In addition to being the city administrator, Auger is also the treasurer for the area's cable commission SWC4, which is comprised of 10 communities. Each of the surrounding communities utilizes the same system as Buffalo to stream content on their own PEG Central and PEG Stream sites to broadcast their individual channels. The commission also has a system wide channel that is completely separate from the local community channels.
The City of Buffalo uses their channel to broadcast various programming, including government meetings, announcements, parades, public health awareness programming, municipal news, and community notices. They also utilize a mobile station that belongs to SWC4 which all 10 communities have access to.
"We have a trailer that is part of the commission and we duplicate all the equipment that we have on this production trailer," Auger said. "We also have all the buildings in the commission hard wired so for city hall shoots or locations we shoot at all the time, like the civic center, we have the building hardwired, park the trailer, and then shoot it back through the hardwire. This isn't true for all 10 communities but for the City of Buffalo we have high speed fiber optics that we use to send the video down to the servers."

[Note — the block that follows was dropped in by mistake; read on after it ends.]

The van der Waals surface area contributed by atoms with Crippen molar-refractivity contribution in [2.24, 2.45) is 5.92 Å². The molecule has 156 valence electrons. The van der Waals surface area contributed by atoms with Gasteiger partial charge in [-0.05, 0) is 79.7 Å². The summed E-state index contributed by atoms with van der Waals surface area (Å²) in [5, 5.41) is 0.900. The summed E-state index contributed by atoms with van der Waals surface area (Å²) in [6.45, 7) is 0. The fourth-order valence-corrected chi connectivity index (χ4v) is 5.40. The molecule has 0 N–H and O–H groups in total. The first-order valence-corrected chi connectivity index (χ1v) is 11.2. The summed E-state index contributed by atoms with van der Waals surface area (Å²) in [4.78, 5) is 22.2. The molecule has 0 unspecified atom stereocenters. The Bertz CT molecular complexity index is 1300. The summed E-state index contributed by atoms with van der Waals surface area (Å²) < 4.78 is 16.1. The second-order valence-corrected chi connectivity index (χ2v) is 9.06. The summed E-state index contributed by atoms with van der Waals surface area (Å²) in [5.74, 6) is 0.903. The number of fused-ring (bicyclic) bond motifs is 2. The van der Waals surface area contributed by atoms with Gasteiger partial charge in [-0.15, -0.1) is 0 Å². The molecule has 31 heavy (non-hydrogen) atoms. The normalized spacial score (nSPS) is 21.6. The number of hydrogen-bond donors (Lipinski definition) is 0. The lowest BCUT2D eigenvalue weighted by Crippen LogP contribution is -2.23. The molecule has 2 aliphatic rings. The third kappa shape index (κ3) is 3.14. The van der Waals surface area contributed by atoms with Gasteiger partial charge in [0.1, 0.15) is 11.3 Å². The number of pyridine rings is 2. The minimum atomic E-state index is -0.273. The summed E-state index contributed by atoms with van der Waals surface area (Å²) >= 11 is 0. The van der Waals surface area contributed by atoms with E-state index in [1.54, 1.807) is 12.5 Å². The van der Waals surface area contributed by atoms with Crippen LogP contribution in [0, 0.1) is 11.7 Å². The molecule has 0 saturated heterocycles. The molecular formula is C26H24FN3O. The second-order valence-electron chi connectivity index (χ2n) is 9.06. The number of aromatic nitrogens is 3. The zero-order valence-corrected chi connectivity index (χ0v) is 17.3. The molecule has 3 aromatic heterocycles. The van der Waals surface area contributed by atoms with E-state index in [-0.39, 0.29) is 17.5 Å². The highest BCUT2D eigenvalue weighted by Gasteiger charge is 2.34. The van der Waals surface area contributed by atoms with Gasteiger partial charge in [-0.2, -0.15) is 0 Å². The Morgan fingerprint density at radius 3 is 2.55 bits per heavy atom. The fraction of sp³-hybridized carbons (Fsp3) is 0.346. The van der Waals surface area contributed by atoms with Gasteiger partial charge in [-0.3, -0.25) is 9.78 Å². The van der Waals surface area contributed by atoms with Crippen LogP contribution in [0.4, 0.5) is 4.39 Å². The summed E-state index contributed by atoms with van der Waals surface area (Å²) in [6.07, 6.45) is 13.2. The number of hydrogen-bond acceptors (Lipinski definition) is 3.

Broadcast to Stream
Everything that the UltraNEXUS broadcasts also gets live streamed and sent to the PEG Central VOD site. As content comes into the UltraNEXUS, the server makes two copies of the program, one which is broadcast quality and another smaller file optimized for Internet (VOD) streaming. The broadcast content is then scheduled and the channel output is then fed out of the UltraNEXUS to a splitter which sends one copy to the PEGstream-SD2 to be encoded for live streaming and delivered over the Internet and the other identical copy to the cable provider for broadcast. The result is a broadcast channel on the cable system as well as on the Internet and an archive of content on the PEG Central VOD site.